Red-Headed Brown Anole

Photo by Karen Cusick.

They say redheads have more fun, but is that true in the brown anole world? We’ve had a lot of discussion of A. sagrei that are overall orangey in color, but less about the coppertop look that seems to pop up in populations far and wide. We certainly see it on some of small Bahamian islands, but not others. The photo above is from Florida, courtesy of Karen Cusick’s Daffodil’s Photo BlogWho else has seen the redheads, and where? And any idea of their significance?

About Jonathan Losos

Professor and Curator of Herpetology at the Museum of Comparative Zoology at Harvard University. I've spent my entire professional career studying anoles and have discovered that the more I learn about anoles, the more I realize I don't know.

23 thoughts on “Red-Headed Brown Anole

  1. We often see red-headed A. sagrei on Little Cayman. My impression is that redheads are especially common among youngsters (i.e. very small individuals).

  2. I have seen them the last two summers in St. Augustine, Florida when doing research. They are especially prevalent in a newly developed community called Nocatee. I’ve seen both males and females, some of which exhibit the red color along their whole body and tail. I also have a few in the lab that were collected.

  3. This photo of an anole hatchling was taken (via cell phone, hence the poor quality) by a member of the public in the departure lounge at the Bermuda international airport. Could it be a brown anole?

  4. We have noticed a small number of the “coppertops” here in Bradenton, FL. They tend to be paler and have much less obvious patterning. The red in this picture is not as pronounced as others we’ve seen.

  5. These redheads occur in A.lineatopus on Jamaica too.I don’t have a picture but they look exactly the anoles that Mindy posted above, and have all been juveniles..I suspect mostly male (all the ones I have managed to catch have been).I am beginning to wonder if this red head is just a means for adult males to distinguish between females and juvenile males and whether or not the red color in fact fades as the animal matures.But then again the first picture in the comments is the largest male I have ever seen with a red head, I have never seen anything like that in larges male in either sagrei or lineatopus on Jamaica and the anole dosen’t look like a juvenile to me.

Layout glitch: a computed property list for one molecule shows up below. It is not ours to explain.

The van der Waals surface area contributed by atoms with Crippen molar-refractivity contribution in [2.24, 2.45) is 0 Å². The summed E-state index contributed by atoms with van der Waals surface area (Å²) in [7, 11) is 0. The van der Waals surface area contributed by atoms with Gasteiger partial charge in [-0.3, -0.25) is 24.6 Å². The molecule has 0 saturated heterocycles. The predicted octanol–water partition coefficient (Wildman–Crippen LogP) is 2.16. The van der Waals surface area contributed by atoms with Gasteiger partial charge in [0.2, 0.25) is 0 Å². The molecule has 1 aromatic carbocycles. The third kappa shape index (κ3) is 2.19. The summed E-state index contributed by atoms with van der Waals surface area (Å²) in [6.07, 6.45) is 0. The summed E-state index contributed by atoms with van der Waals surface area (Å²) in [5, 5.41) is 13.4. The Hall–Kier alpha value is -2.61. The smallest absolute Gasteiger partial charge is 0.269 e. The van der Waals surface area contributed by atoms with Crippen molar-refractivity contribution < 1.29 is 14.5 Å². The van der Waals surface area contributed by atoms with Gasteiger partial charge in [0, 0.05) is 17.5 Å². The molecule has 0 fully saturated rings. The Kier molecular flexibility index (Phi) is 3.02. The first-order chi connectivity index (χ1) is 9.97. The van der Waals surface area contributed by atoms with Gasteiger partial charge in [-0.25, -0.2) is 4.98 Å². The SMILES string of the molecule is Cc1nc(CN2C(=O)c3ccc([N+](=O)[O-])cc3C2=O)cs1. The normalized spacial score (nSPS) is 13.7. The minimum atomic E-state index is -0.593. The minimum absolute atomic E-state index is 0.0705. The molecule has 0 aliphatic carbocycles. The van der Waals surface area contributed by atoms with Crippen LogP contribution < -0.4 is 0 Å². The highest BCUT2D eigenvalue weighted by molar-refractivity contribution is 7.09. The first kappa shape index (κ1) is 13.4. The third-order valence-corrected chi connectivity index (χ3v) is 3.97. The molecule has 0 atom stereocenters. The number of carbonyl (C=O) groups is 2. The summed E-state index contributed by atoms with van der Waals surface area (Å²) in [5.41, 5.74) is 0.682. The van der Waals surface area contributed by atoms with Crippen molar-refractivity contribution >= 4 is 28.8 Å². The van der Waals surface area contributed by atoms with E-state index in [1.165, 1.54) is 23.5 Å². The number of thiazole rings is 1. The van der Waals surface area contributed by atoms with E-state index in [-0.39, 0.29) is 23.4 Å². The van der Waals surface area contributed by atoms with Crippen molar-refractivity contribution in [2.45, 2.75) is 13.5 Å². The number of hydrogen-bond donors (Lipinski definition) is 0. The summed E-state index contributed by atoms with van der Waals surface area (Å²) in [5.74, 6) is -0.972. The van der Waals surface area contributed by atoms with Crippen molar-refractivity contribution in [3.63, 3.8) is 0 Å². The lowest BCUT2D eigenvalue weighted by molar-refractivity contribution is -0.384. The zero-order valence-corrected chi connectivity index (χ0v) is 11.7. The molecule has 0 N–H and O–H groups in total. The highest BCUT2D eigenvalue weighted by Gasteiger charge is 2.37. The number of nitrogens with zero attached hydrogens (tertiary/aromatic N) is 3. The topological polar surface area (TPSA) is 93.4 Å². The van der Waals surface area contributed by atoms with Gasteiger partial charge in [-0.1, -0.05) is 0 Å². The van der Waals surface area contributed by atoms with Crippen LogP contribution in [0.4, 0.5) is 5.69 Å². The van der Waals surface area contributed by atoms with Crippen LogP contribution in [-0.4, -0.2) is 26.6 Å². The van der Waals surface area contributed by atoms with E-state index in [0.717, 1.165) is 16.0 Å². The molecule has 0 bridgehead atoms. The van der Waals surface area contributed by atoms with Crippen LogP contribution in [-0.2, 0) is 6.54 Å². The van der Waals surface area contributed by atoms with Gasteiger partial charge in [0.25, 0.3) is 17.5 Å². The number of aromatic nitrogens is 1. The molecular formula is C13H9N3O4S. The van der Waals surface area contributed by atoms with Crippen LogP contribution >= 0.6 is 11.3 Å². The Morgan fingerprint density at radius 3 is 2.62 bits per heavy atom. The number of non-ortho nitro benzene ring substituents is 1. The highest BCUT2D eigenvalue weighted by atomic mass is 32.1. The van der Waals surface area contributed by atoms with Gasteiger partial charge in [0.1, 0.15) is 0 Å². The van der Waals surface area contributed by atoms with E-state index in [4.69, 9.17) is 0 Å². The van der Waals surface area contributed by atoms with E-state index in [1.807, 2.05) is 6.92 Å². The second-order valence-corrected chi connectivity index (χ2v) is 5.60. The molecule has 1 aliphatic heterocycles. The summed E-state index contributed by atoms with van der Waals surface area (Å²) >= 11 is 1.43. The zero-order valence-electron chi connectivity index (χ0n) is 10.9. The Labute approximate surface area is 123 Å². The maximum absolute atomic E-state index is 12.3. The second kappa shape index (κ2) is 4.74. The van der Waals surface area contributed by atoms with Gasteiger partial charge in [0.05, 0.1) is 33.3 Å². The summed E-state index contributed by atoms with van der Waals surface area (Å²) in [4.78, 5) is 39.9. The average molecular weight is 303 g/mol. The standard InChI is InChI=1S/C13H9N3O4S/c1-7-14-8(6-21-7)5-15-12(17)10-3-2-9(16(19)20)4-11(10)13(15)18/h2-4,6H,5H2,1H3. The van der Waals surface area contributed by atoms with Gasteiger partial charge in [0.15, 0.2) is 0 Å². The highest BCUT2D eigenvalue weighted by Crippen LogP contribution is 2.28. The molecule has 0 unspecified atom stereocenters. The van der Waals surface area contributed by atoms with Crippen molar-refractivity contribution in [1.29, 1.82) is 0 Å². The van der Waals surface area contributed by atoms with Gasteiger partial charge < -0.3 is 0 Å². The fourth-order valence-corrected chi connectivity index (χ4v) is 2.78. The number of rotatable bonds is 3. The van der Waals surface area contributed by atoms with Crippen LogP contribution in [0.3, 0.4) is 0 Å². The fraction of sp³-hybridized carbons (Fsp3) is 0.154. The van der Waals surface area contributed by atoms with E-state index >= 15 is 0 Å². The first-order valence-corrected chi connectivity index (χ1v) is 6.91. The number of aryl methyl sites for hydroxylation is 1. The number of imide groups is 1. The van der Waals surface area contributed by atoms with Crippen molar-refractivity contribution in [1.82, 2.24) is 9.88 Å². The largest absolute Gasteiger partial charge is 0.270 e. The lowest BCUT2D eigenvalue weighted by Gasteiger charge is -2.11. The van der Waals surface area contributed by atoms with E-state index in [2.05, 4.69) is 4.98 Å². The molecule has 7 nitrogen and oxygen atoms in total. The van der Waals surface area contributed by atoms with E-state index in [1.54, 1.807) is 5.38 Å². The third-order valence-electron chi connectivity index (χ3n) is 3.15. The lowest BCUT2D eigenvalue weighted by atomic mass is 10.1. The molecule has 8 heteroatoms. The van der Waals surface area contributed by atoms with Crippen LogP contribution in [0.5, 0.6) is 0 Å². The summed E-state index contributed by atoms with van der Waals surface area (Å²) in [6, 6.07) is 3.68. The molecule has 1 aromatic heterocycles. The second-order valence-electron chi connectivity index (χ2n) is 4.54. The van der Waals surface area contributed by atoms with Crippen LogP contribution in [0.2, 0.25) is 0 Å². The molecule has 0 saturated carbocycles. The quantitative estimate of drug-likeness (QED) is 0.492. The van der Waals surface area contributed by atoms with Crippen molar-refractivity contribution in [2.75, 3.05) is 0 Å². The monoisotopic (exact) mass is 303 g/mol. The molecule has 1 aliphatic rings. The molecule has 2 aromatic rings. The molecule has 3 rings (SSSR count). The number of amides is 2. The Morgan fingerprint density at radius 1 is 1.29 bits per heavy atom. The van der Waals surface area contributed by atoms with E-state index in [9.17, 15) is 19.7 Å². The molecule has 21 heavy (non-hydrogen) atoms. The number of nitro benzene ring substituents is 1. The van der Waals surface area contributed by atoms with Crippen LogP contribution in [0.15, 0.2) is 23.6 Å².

Maybe its just that a few sagrei keep the red cap into adulthood.

  6. Just saw one of these today on my patio in Homestead, FL, south of Miami. Didn’t have my phone to take a picture. It was the first one we’ve ever seen. So glad I found this site to tell me what it was.

  7. I live in Naples Fl. I must have 50 to 75 Anoles living on my “landscaped” lanai.
    I started feeding them about three years ago just a few meal worms at a time.
    Now I’m “attacted” when I go out there, they come out from everywhere looking for their daily feeding.
    Usually we go out for our adult beverage in the late afternoon and are “attacted” by starving lizards. Some of the brave ones will climb on your lap and eat out of your hand, but most stay their distance and wait for a handout.
    We are up to 500 meal worm every 10 days. I have had to go to the small meal worm for the babies.
    When feeding lizards in the highlight of your day you’re in trouble!
    The grand kids think it’s better than Disney.

    About the red heads…..I have several and don’t know why, none of the adults have red heads that I have noticed. I did notice one thing though. It seem when the males reach the end of their days they turn jet black, become docile, don’t eat and some shed their skin.
    Enjoy the little guys while you have them..

  8. Just saw one on our patio in Port St Lucie, Florida. Have seen occasionally before. Don’t know if it makes any difference, but we live near, not on, the St. Lucie River

  9. In Naples, FL here and there are two red-headed brown anoles living on my front patio. I just saw a large male brown anole near them and he did not have a red head, neither does the little brown anole (more tan than the others) who decided to move into my house and live between the plant in my window and the dog’s wicker toy box.

    We used to have more but the landscapers ripped out all our birds of paradise and other shrubbery (“to control bugs” they said. >.<) and many of the other anoles and frogs disappeared. Thankfully the cuban tree frogs seemed to have gone with them…

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